Wow! I did not intend on being away for so long, but Stephen and I both came down with strep throat on Monday and we’ve been out for the count!
Luckily I was able to make a decision and attack our dining room curtains since the last time I posted. THANK YOU to everyone who weighed in on our Dining Room Curtain Dilemma last week. You ladies have such good ideas and really got me thinking on other ways to improve our space.
So, without further ado, the winning curtain fabric was….
The green floral print!
The vote was pretty evenly split, but we just couldn’t stop ourselves from loving this fun springy floral, especially for this time of year. The best part is these were made from a $10 set of sheets and I still have fabric left over to use for our kitchen window treatment! SCORE 🙂
Here’s a little tutorial I whipped up to show how I made these curtains from a flat sheet. It really couldn’t have been simpler and took practically no time at all!
Tutorial: Turning a Flat Sheet into Two Curtains
1 flat sheet, full size
sewing machine & thread (or an iron & hem tape)
2″ wide white ribbon
Fold your flat sheet in half lengthwise, and cut along the fold.
You will end up with 2 panels, each as long as the original sheet.
If your panel is long enough you can fold over the edge you see here to make a pocket for your curtain rod. I didn’t have enough length to do that, but you could – I’m just sayin’.
Iron both panels. Then, fold over the edge you just cut 2 times and iron flat.
This is the edge you will sew to keep the fabric from fraying.
For a NO SEW version, you could also iron this hem down with hem tape.
Sew your hem.
Cut 6 strips from your ribbon, approximately 3.5″ long, and lay them evenly across the top of your panel.
These will be the tabs for the back of your curtain. You may need more or fewer, depending on how wide your curtain is. You can also make your ribbon strips longer, depending on how thick your curtain rod is.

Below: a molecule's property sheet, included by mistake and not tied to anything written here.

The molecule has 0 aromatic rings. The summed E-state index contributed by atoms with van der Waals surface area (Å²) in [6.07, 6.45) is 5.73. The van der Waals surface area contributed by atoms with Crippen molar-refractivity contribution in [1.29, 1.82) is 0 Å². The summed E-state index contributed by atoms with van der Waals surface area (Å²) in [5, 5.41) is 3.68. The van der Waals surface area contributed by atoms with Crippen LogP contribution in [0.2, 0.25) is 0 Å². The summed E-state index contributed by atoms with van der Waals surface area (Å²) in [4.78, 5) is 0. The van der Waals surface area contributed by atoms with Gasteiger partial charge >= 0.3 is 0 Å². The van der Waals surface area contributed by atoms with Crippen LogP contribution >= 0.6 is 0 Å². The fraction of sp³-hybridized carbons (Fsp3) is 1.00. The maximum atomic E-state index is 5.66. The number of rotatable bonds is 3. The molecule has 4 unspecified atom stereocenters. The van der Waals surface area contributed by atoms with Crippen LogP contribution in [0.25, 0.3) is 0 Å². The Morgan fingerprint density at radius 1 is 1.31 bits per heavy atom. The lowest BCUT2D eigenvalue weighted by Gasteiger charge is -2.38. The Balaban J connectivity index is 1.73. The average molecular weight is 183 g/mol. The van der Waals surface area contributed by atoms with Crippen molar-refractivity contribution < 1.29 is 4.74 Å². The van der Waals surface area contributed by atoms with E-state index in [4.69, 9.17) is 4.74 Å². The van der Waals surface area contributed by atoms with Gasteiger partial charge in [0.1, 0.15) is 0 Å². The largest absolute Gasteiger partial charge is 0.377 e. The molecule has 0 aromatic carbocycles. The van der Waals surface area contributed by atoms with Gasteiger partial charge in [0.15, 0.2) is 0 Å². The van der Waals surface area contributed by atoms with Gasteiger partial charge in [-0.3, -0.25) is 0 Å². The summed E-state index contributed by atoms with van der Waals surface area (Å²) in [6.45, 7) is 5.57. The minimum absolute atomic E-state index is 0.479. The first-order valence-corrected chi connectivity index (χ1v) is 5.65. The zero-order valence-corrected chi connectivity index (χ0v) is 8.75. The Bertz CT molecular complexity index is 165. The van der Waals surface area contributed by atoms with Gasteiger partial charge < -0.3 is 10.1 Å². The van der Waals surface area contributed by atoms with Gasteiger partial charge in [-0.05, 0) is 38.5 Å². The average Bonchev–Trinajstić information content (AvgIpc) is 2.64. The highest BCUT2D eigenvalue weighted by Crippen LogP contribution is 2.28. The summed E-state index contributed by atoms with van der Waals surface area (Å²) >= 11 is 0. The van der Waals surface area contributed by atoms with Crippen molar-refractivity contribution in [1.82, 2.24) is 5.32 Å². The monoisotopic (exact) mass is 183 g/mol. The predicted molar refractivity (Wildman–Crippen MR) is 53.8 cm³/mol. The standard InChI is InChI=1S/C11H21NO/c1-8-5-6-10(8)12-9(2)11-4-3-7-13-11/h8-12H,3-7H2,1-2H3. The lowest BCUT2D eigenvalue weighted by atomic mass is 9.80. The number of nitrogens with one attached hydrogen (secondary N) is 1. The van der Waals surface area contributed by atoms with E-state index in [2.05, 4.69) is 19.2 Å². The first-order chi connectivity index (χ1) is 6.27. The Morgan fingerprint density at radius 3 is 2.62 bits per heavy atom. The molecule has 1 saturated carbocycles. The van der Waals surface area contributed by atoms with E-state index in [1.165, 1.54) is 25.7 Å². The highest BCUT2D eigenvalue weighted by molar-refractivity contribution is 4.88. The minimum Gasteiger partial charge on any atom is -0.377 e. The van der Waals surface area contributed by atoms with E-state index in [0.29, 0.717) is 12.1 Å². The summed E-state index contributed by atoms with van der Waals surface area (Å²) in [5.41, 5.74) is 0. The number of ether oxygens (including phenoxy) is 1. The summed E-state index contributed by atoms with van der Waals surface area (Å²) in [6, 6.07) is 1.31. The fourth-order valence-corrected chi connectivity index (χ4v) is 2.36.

Hot glue the top and bottom of the ribbon strips to the panel.
I decided to glue the bottom of mine 3″ from the top of the strip to make them a little more “loopy.”
Hang your new curtains (preferably on a SWEET $10 curtain rod from Big Lots – Ok, ok I love you again, Big Lots)
Here’s a view of what those ribbon tabs look like from the back:
And finally, the finished product!
What do you think? Easy, right?
If you’re looking to make similar curtains for your windows, might I suggest using these, these, or these sheets?
Thanks again to all who offered advice on these babies. Quite a few of you suggested we keep the drop cloths for a more winter-y alternative, which we plan on doing. I’ll also be on the lookout for some art or photos to replace our dark art on the far wall. Any suggestions? I’m thinking thicker white mats to start…
Also, I may be crazy, but I’m just DYING to paint this room white.
“You paint everything white!”
Edit: Check out another tutorial I wrote on turning sheets into curtains HERE.
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